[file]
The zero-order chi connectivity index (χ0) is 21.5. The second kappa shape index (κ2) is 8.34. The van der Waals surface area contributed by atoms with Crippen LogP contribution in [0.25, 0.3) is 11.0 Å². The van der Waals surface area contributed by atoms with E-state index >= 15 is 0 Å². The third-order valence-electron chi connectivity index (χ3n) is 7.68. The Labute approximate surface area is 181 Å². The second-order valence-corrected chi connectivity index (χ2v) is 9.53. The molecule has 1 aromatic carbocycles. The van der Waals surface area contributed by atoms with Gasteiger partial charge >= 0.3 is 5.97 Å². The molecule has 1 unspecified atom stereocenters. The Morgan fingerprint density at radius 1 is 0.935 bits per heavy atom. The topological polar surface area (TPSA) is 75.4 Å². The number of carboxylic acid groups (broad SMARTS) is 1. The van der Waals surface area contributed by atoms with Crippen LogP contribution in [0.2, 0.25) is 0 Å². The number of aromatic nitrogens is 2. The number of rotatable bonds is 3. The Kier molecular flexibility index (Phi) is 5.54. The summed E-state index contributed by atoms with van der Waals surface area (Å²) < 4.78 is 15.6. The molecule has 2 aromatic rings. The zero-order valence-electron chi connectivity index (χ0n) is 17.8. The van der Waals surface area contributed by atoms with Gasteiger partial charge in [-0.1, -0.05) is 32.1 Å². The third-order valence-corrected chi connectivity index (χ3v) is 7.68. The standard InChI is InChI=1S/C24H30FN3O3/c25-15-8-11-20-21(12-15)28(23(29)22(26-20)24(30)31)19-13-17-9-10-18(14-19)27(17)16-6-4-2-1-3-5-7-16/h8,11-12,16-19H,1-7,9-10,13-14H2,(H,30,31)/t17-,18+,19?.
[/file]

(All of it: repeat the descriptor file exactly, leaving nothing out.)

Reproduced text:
The zero-order chi connectivity index (χ0) is 21.5. The second kappa shape index (κ2) is 8.34. The van der Waals surface area contributed by atoms with Crippen LogP contribution in [0.25, 0.3) is 11.0 Å². The van der Waals surface area contributed by atoms with E-state index >= 15 is 0 Å². The third-order valence-electron chi connectivity index (χ3n) is 7.68. The Labute approximate surface area is 181 Å². The second-order valence-corrected chi connectivity index (χ2v) is 9.53. The molecule has 1 aromatic carbocycles. The van der Waals surface area contributed by atoms with Gasteiger partial charge >= 0.3 is 5.97 Å². The molecule has 1 unspecified atom stereocenters. The Morgan fingerprint density at radius 1 is 0.935 bits per heavy atom. The topological polar surface area (TPSA) is 75.4 Å². The number of carboxylic acid groups (broad SMARTS) is 1. The van der Waals surface area contributed by atoms with Crippen LogP contribution in [0.2, 0.25) is 0 Å². The number of aromatic nitrogens is 2. The number of rotatable bonds is 3. The Kier molecular flexibility index (Phi) is 5.54. The summed E-state index contributed by atoms with van der Waals surface area (Å²) < 4.78 is 15.6. The molecule has 2 aromatic rings. The zero-order valence-electron chi connectivity index (χ0n) is 17.8. The van der Waals surface area contributed by atoms with Gasteiger partial charge in [-0.1, -0.05) is 32.1 Å². The third-order valence-corrected chi connectivity index (χ3v) is 7.68. The standard InChI is InChI=1S/C24H30FN3O3/c25-15-8-11-20-21(12-15)28(23(29)22(26-20)24(30)31)19-13-17-9-10-18(14-19)27(17)16-6-4-2-1-3-5-7-16/h8,11-12,16-19H,1-7,9-10,13-14H2,(H,30,31)/t17-,18+,19?.